Chosen to compete on the show for the first time in 2017, SGT Bougher came back stronger in 2018. He found himself hitting the buzzer with the best time in the “American Ninja Warrior” Indianapolis Qualifiers, earning a spot in the City Finals. There, he finished sixth overall, claiming a spot in the National Finals in Las Vegas, which aired in September – without showing SGT Bougher’s run.

His bid to win the $1 million prize ended with a 15-foot fall into the water from the Double Dipper obstacle. There were various factors at play, but bottom line: “My head wasn’t in it.”

SGT Bougher can be spotted wearing his signature orange T-shirt on “American Ninja Warrior.” He’s hoping to compete on the show again in 2019. (Photo courtesy of “American Ninja Warrior.”)

SGT Bougher can be spotted wearing his signature orange T-shirt on “American Ninja Warrior.” He’s hoping to compete on the show again in 2019. (Photo courtesy of “American Ninja Warrior.”)

“There’s always next year,” says the 23-year-old. “I’ve just got to remember to keep my head a little bit better.”

If he’s invited back for season 11, you can spot him wearing his signature, self-designed orange T-shirt that gives a shout out “to pretty much everything that I do,” which besides the Ninja aspect, includes working as an EMT, playing on a rugby team, and serving as a 35F Intelligence Analyst for the Indiana National Guard, which he joined as a junior in high school.

Looking back at enlisting in the Guard at age 17, “it was one of the best decisions I ever made in my life.”

Because Guard service is a part-time commitment, SGT Bougher has the flexibility to work full-time as an EMT, attend college full-time at Purdue University Fort Wayne, where he majors in criminal justice with a minor in psychology, volunteer at his local fire department, and teach a kids’ Ninja class, where one of his students is competing on “American Ninja Warrior Junior” on the Universal Kids Network.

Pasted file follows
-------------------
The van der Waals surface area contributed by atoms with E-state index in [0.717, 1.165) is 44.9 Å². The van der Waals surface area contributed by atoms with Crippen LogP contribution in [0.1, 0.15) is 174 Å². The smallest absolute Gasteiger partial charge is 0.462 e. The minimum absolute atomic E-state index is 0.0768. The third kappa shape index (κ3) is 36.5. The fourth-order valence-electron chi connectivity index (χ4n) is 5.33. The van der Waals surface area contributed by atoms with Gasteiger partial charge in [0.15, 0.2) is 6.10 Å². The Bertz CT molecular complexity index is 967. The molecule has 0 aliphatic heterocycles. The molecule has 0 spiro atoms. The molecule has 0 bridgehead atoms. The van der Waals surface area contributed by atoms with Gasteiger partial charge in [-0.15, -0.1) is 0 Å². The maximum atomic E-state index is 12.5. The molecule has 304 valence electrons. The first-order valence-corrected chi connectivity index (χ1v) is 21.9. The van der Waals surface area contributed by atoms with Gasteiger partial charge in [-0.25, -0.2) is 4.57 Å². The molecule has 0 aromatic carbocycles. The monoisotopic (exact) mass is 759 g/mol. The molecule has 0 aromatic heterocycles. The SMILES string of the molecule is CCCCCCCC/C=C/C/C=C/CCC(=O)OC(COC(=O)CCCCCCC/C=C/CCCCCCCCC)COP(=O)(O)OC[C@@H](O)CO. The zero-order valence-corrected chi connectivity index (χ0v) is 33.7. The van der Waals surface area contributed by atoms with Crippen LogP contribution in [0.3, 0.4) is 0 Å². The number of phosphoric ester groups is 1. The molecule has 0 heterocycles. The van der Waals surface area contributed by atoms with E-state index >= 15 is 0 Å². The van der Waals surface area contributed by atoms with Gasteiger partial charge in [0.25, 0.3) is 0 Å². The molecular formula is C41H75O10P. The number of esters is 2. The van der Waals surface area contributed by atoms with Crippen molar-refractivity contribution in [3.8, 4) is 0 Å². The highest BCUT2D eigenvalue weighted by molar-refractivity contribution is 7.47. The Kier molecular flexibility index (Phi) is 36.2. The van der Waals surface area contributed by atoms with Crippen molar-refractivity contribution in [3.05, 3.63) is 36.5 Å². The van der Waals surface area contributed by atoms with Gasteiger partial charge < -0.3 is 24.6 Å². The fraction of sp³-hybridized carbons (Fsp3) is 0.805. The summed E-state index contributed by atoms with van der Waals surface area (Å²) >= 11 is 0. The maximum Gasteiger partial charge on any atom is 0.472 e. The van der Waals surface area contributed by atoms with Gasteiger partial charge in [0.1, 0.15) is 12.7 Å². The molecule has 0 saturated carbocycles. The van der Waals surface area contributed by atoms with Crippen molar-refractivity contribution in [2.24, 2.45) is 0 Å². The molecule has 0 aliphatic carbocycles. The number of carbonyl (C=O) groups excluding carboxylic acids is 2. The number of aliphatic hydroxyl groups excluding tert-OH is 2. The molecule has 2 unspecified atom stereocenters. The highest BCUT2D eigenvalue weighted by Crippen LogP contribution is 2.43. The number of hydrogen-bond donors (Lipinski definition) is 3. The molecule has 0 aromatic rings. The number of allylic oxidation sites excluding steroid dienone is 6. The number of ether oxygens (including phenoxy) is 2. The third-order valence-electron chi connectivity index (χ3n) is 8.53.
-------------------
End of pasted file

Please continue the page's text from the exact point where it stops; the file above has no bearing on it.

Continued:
“I have my life, and I have a family life,” he says. “I can still be a Soldier when I need to be, and that is great.”

Plus, the Guard “comes with a ton of benefits. They pay for my college 100 percent. I get the GI Bill, which helps to pay for books, and I can get as much additional training as I want to. I’ve been to some 400 hours of additional training for my MOS (military occupational specialty) specifically.”

As an Intelligence Analyst, his job is to take information from fellow analysts, infantry, or scouts who are gathering signals, human, or geospatial intelligence, and bring it all together.

“Essentially, I need to know everything that’s going on, be able to make sense of that information, understand why it is happening, and be able to brief it all to the Commander, as well as what we need to do about it.”

SGT Bougher got the chance to use his skills for a seven-month-long, real-life mission in Kosovo without having to leave Indiana.

“I’ve done a bunch of training, but it was really cool to see my work going toward something that’s actually happening.”

There are more military trainings in his future, too. Army Ranger School is on the horizon for next summer, and he’s taking on the Army Master Fitness Trainer course this month.

“I just want to go to every school that they can send me to.”

An Intelligence Analyst with the Guard, SGT Bougher deployed to Japan in late summer as part of the Guard’s Pacific Pathways mission.

An Intelligence Analyst with the Guard, SGT Bougher deployed to Japan in late summer as part of the Guard’s Pacific Pathways mission.